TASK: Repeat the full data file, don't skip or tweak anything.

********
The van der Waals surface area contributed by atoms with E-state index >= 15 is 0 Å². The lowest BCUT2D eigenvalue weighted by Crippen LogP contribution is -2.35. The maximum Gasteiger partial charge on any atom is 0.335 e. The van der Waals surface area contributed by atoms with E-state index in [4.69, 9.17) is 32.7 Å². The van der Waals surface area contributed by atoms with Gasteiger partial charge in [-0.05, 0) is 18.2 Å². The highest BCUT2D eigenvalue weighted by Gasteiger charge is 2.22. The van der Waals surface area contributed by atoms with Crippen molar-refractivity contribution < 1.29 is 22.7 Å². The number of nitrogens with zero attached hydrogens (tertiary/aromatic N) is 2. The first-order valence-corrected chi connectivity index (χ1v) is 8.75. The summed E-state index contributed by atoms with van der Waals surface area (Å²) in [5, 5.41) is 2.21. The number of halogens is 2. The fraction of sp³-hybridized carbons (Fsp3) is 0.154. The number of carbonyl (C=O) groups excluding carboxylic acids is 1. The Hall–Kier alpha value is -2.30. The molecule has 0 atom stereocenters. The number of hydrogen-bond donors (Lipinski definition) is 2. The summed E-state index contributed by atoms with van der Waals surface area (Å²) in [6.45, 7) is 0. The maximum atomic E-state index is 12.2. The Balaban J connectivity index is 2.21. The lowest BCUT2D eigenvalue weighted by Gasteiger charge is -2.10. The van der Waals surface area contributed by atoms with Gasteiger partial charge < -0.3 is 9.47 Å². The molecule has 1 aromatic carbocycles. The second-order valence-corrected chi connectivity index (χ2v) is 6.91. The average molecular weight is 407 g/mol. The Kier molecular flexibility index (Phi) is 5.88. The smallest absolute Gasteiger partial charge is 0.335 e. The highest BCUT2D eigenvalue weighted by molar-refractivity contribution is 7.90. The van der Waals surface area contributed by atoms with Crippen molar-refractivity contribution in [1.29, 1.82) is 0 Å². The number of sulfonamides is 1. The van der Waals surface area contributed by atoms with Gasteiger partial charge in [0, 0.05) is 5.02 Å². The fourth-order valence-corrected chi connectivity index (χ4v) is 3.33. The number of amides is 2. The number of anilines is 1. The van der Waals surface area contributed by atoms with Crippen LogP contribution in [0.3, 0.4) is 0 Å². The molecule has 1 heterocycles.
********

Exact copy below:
The van der Waals surface area contributed by atoms with E-state index >= 15 is 0 Å². The lowest BCUT2D eigenvalue weighted by Crippen LogP contribution is -2.35. The maximum Gasteiger partial charge on any atom is 0.335 e. The van der Waals surface area contributed by atoms with E-state index in [4.69, 9.17) is 32.7 Å². The van der Waals surface area contributed by atoms with Gasteiger partial charge in [-0.05, 0) is 18.2 Å². The highest BCUT2D eigenvalue weighted by Gasteiger charge is 2.22. The van der Waals surface area contributed by atoms with Crippen molar-refractivity contribution < 1.29 is 22.7 Å². The number of nitrogens with zero attached hydrogens (tertiary/aromatic N) is 2. The first-order valence-corrected chi connectivity index (χ1v) is 8.75. The summed E-state index contributed by atoms with van der Waals surface area (Å²) in [5, 5.41) is 2.21. The number of halogens is 2. The fraction of sp³-hybridized carbons (Fsp3) is 0.154. The number of carbonyl (C=O) groups excluding carboxylic acids is 1. The Hall–Kier alpha value is -2.30. The molecule has 0 atom stereocenters. The number of hydrogen-bond donors (Lipinski definition) is 2. The summed E-state index contributed by atoms with van der Waals surface area (Å²) in [6.45, 7) is 0. The maximum atomic E-state index is 12.2. The Balaban J connectivity index is 2.21. The lowest BCUT2D eigenvalue weighted by Gasteiger charge is -2.10. The van der Waals surface area contributed by atoms with Gasteiger partial charge < -0.3 is 9.47 Å². The molecule has 1 aromatic carbocycles. The second-order valence-corrected chi connectivity index (χ2v) is 6.91. The average molecular weight is 407 g/mol. The Kier molecular flexibility index (Phi) is 5.88. The smallest absolute Gasteiger partial charge is 0.335 e. The highest BCUT2D eigenvalue weighted by molar-refractivity contribution is 7.90. The van der Waals surface area contributed by atoms with Crippen molar-refractivity contribution in [1.29, 1.82) is 0 Å². The number of sulfonamides is 1. The van der Waals surface area contributed by atoms with Gasteiger partial charge in [0, 0.05) is 5.02 Å². The fourth-order valence-corrected chi connectivity index (χ4v) is 3.33. The number of amides is 2. The number of anilines is 1. The van der Waals surface area contributed by atoms with Crippen LogP contribution in [0.3, 0.4) is 0 Å². The molecule has 1 heterocycles.